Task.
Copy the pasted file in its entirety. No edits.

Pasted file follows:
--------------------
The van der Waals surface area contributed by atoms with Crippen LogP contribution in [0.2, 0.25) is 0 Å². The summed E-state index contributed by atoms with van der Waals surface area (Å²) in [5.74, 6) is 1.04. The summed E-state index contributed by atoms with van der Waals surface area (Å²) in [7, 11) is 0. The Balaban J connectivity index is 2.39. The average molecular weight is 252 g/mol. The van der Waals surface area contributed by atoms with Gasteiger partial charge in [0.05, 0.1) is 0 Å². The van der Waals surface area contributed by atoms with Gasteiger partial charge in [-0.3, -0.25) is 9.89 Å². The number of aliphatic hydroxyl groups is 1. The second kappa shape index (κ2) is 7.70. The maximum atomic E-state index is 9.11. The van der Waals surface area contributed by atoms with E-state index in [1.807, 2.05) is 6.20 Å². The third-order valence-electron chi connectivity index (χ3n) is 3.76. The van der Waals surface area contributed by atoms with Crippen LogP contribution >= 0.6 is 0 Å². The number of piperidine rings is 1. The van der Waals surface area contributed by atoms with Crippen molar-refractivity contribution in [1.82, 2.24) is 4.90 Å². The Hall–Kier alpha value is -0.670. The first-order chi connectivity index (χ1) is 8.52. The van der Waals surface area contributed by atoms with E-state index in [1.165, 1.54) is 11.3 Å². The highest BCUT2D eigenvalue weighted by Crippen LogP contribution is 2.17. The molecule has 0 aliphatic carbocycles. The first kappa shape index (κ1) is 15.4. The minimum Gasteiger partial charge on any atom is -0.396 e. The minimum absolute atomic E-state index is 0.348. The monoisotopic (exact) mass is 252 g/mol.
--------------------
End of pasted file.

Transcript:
The van der Waals surface area contributed by atoms with Crippen LogP contribution in [0.2, 0.25) is 0 Å². The summed E-state index contributed by atoms with van der Waals surface area (Å²) in [5.74, 6) is 1.04. The summed E-state index contributed by atoms with van der Waals surface area (Å²) in [7, 11) is 0. The Balaban J connectivity index is 2.39. The average molecular weight is 252 g/mol. The van der Waals surface area contributed by atoms with Gasteiger partial charge in [0.05, 0.1) is 0 Å². The van der Waals surface area contributed by atoms with Gasteiger partial charge in [-0.3, -0.25) is 9.89 Å². The number of aliphatic hydroxyl groups is 1. The second kappa shape index (κ2) is 7.70. The maximum atomic E-state index is 9.11. The van der Waals surface area contributed by atoms with E-state index in [1.807, 2.05) is 6.20 Å². The third-order valence-electron chi connectivity index (χ3n) is 3.76. The van der Waals surface area contributed by atoms with Crippen LogP contribution >= 0.6 is 0 Å². The number of piperidine rings is 1. The van der Waals surface area contributed by atoms with Crippen molar-refractivity contribution in [1.82, 2.24) is 4.90 Å². The Hall–Kier alpha value is -0.670. The first-order chi connectivity index (χ1) is 8.52. The van der Waals surface area contributed by atoms with E-state index in [1.165, 1.54) is 11.3 Å². The highest BCUT2D eigenvalue weighted by Crippen LogP contribution is 2.17. The molecule has 0 aliphatic carbocycles. The first kappa shape index (κ1) is 15.4. The minimum Gasteiger partial charge on any atom is -0.396 e. The minimum absolute atomic E-state index is 0.348. The monoisotopic (exact) mass is 252 g/mol.